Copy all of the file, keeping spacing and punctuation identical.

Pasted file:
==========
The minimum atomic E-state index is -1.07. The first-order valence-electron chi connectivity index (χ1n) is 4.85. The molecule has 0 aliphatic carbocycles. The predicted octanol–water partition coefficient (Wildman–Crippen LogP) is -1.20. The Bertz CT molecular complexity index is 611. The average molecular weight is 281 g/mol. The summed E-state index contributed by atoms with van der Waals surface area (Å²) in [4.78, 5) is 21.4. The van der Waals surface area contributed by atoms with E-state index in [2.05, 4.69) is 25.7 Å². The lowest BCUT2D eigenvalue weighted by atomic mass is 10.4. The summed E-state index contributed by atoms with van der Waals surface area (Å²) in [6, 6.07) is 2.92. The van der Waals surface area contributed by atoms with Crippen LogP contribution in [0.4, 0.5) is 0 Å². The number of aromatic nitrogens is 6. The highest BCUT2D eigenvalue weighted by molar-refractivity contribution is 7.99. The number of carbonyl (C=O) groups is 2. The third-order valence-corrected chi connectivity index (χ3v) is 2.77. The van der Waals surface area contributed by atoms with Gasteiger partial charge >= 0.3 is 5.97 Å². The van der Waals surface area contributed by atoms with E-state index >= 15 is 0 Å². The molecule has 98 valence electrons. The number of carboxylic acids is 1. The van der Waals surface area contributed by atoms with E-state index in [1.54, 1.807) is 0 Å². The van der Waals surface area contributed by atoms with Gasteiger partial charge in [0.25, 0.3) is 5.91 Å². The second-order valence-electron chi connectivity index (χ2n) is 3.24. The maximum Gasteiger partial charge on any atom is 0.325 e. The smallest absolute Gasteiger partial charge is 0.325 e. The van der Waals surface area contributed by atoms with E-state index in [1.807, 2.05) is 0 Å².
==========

The minimum atomic E-state index is -1.07. The first-order valence-electron chi connectivity index (χ1n) is 4.85. The molecule has 0 aliphatic carbocycles. The predicted octanol–water partition coefficient (Wildman–Crippen LogP) is -1.20. The Bertz CT molecular complexity index is 611. The average molecular weight is 281 g/mol. The summed E-state index contributed by atoms with van der Waals surface area (Å²) in [4.78, 5) is 21.4. The van der Waals surface area contributed by atoms with E-state index in [2.05, 4.69) is 25.7 Å². The lowest BCUT2D eigenvalue weighted by atomic mass is 10.4. The summed E-state index contributed by atoms with van der Waals surface area (Å²) in [6, 6.07) is 2.92. The van der Waals surface area contributed by atoms with Crippen LogP contribution in [0.4, 0.5) is 0 Å². The number of aromatic nitrogens is 6. The highest BCUT2D eigenvalue weighted by molar-refractivity contribution is 7.99. The number of carbonyl (C=O) groups is 2. The third-order valence-corrected chi connectivity index (χ3v) is 2.77. The van der Waals surface area contributed by atoms with Gasteiger partial charge >= 0.3 is 5.97 Å². The van der Waals surface area contributed by atoms with E-state index >= 15 is 0 Å². The molecule has 98 valence electrons. The number of carboxylic acids is 1. The van der Waals surface area contributed by atoms with E-state index in [1.54, 1.807) is 0 Å². The van der Waals surface area contributed by atoms with Gasteiger partial charge in [0.25, 0.3) is 5.91 Å². The second-order valence-electron chi connectivity index (χ2n) is 3.24. The maximum Gasteiger partial charge on any atom is 0.325 e. The smallest absolute Gasteiger partial charge is 0.325 e. The van der Waals surface area contributed by atoms with E-state index in [1.807, 2.05) is 0 Å².